I’ve been reading a few ‘Freshly Pressed’ selections and really enjoying them.  They are so interesting.  I just read one called ‘There was no escaping his father’s words’ which made quite an impact on me.  It’s about a man who meets up in later life with his father who had told him that he was going from fad to fad and I felt those words from his father had partly shaped the man’s life.

I don’t feel able to write much more today.  I am generally feeling quite upset and that I need to cry.  That is what I usually feel inside.  I’ve had no intimacy for a very long time now, and I feel very much that I am getting old.  I am nearer death than birth.  For a wonderful period in my 30s I was unafraid, but now I feel a bit wobbly.  I’m not sure if I’m a real Christian, and I have been taught and believe that only Christians go to heaven.  I have not been taught to be a liberal, and my emotional attachments don’t really allow it.  I have been taught, and believe, that there is a hell for people who are not Christians.  I know to some people that will make me sound really archaic.  I have found myself praying that love and mercy will be my judge in the end, that love (God is love) will save me at death.  There is also the teaching that not everyone will die but Jesus will come back and some people who are living will be caught up to Heaven.  I suppose many people want to believe they will be among those who do not die.  I would like to live beyond 80, even to 100.  I’m afraid I will die much sooner.  I’m really afraid that I might go to hell, and I’m afraid that there will be no one who cares for me intimately when I die.  I have no children and no partner, and the only member of my family I am in contact with is my mother.  I would like not to feel so tired and worn out, and upset and vulnerable, and as if my time now is not worth anything and won’t be, that I have passed a point where there was a point.

Possible Side Effects of Abilify (Aripiprazole)

This is my medication and the leaflet in the box lists these possible side effects:

Common side effects (affects 1-10 users in 100) uncontrollable twitching or jerking movements, headache, tiredness, nausea, vomiting, an uncomfortable feeling in the stomach, constipation, increased production of saliva, light-headedness, trouble sleeping, restlessness, feeling anxious, sleepiness, shaking and blurred vision.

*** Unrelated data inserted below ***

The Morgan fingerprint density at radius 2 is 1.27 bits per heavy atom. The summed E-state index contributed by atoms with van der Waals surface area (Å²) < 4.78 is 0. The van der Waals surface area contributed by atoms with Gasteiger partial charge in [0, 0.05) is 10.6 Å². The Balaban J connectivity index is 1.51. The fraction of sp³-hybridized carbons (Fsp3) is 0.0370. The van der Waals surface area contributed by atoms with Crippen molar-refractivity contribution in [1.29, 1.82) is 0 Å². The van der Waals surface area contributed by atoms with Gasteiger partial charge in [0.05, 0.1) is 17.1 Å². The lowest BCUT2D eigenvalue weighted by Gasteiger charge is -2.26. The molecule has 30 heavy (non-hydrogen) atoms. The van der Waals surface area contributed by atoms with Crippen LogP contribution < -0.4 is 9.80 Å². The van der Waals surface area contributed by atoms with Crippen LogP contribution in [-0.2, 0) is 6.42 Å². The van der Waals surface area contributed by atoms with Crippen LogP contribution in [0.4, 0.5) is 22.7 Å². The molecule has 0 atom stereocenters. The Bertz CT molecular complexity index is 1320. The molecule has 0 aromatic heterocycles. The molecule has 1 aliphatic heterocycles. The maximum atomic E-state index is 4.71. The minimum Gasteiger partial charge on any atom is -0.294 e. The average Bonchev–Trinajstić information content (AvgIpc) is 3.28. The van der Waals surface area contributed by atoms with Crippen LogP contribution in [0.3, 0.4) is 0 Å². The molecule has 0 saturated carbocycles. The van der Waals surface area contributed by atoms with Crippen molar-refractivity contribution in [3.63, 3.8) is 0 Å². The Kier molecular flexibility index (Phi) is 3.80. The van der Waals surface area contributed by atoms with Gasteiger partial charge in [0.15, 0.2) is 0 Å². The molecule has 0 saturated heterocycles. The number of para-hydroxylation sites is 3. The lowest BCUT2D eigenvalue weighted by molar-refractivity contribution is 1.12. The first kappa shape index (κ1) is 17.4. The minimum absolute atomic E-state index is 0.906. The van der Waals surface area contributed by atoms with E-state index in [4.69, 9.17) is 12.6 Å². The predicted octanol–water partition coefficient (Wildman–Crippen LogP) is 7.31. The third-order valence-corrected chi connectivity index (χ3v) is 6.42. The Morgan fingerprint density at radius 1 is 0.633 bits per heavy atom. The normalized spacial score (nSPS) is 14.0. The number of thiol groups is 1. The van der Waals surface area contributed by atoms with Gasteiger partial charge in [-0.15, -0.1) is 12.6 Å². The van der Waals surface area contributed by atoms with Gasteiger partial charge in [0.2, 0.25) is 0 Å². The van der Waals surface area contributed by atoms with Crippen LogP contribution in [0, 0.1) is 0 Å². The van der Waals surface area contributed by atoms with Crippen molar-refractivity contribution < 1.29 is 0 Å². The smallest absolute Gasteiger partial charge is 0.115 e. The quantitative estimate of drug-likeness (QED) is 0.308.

Uncommon side effects ( affects 1-10 users in 1,000) some people may feel dizzy, especially when getting up from a lying or sitting position, or may experience a fast heart rate.

The following side effects have been reported since the marketing of ABILIFY (sic) but the frequency for them to occur is not known:

Changes in the levels of some blood cells;

unusual heart beat, sudden unexplained death, heart attack;

allergic reaction (e.g. swelling in the mouth, tongue, face and throat, itching, rash);

high blood sugar, onset or worsening of diabetes, ketoacidosis (ketones in the blood and urine) or coma, low sodium level in the blood;

weight gain, weight loss, anorexia;

nervousness, agitation, feeling anxious;

thoughts of suicide, suicide attempt and suicide;

speech disorder, seizure, combination of fever, muscle stiffness, faster breathing, sweating, reduced consciousness and sudden changes in blood pressure and heart rate;

fainting, high blood pressure, blood clots in the veins especially in the legs (symptoms include swelling, pain and redness in the leg), which may travel through blood vessels to the lungs causing chest pain and difficulty in breathing (if you notice any of these symptoms, seek medical advice immediately);

spasm of the muscles around the voice box, accidental inhalation of food with risk of pneumonia, difficulty in swallowing;

inflammation of the pancreas, inflammation of the liver, yellowing of the skin and white part of eyes, reports of abnormal liver test values, abdominal and stomach discomfort, diarrhoea;

skin rash and sensitivity to light, unusual hair loss or thinning, excessive sweating; stiffness or cramps, muscle pain, weakness;

involuntary loss of urine, difficulty in passing urine;

prolonged and/or painful erection;

difficulty controlling core body temperature or overheating, chest pain, and swelling of hands, ankles or feet.

Adolescents 15 years and older experienced side effects that were similar in frequency and type to those in adults except that sleepiness and uncontrollable twitching or jerking movements were very common (greater than 1 in 10 patients) and dry mouth, increased appetite, and feeling dizzy, especially when getting up from a lying or sitting position, were common.

In elderly patients with dementia, more fatal cases have been reported while taking aripiprazole.  in addition, cases of  stroke or “mini” stroke have been reported.

~~~~~~~~~~~~~~~~~~~~//~~~~~~~~~~~~~~~~~~~~

If the symptoms listed are really seen as possible side effects I don’t like the fact that such chances are being taken with my physical health and even my life, no matter how slight the possibilities.  Twitching and jerking are symptoms of tardive dyskinesia, which in the case of Jenelle (see the last link on my Essential Links page) has put her in a wheelchair and is thought by doctors to be irreversible.